The Insolvency Service v Becker & Anor [2020] EWHC 2546 (Fam)25 September 2020

Published: 23/05/2022

Mostyn J.

The Insolvency Service brought criminal proceedings against the tennis player Boris Becker, alleging that he had failed to disclose all his assets. One count of alleged non-disclosure related to the existence of the BB Settlement, a trust established pursuant to an order under Schedule 1 Children Act 1989 to provide accommodation for his daughter. The trust assets comprised a flat and once the daughter ceased tertiary education, 99% of the value of the flat was to revert to Mr Becker. A trustee of the BB Settlement provided Mr Becker’s trustee in bankruptcy with a number of court orders and Mr Becker’s witness statement relating to child maintenance enforcement proceedings in 2015/16. The trustee in bankruptcy sought permission to introduce these statement into the criminal proceedings.

Held – s 12(2) Administration of Justice Act 1960 provides that the publication of the text or a summary of the whole or part of an order made by a court sitting in private shall not of itself be contempt of court except where the court (having power to do so) expressly prohibits the publication. As no such order had been made, there was no prohibition on the BB trustee providing the bankruptcy trustee with the orders or their subsequent use in criminal proceedings. However, the witness statement was a different matter. Materials covered by section 12(1) of the Administration of Justice Act 1960, which are not excepted by PD 12G para 2.1, must not ever be disclosed without the court's authorisation; [28]. Section 12(1)(a)(iii) says it would be a contempt of court to disclose documents relating wholly or mainly to the maintenance or upbringing of a minor’ – such as this statement.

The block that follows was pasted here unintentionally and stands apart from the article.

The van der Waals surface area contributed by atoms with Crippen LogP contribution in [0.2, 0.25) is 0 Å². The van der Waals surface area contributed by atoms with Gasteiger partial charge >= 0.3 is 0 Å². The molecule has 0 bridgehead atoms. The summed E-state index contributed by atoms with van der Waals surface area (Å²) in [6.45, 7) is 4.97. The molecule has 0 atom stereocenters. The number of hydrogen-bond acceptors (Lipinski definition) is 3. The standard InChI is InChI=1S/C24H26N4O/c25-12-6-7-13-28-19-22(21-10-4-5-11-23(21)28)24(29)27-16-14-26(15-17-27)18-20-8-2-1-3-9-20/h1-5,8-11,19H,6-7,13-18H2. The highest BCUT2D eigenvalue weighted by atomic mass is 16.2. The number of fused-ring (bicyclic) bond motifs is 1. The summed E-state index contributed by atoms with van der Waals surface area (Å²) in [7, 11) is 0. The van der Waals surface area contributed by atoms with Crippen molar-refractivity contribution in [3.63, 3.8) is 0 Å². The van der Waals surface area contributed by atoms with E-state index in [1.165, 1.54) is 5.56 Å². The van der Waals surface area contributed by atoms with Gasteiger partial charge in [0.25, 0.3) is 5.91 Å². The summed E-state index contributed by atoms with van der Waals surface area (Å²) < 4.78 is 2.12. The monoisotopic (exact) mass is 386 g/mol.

The application for permission to use the statement fell under FPR 22.20 as Sch 1 proceedings were financial remedy proceedings governed by Part 9. This provided that the statement could only be used with permission. Permission was refused for several reasons.

First, the particular charge was described by Mostyn J as ‘exceptionally weak’, as Mr Becker had disclosed the trust’s existence and provided the trust deed. Second, the trustee obtained the statement through an action constituting contempt. Third, case law relating to the equivalent CPR 31.22 indicated that some good reason had to be shown for disclosure. While there may be a proper purpose in using evidence in criminal proceedings, ‘where the original proceedings were held in private and were cloaked by confidentiality that consideration would weigh heavily in the discretionary exercise’; [26], citing Emmott v Michael Wilson & Partners Ltd ⁠[2008] EWCA Civ 184. In any event, the statement was inadmissible in criminal proceedings as it was produced by compulsion (see Official Receiver v Skeene [2020] EWHC 1252 (Ch) and note that while that case applied to witness statements, the Civil Procedure (Amendment) Rules 2021. Implicit in that was an assurance that it would not be used in criminal proceedings (but see contrary conclusions in Gilani v Saddiq) [2018] EWHC 3084 (Ch)). It was ‘very difficult to visualise circumstances where the court would exercise its discretion for the use of a statement in such proceedings; although Mostyn J speculates that a future court may consider the possibility of disclosure for derivative use; [28].

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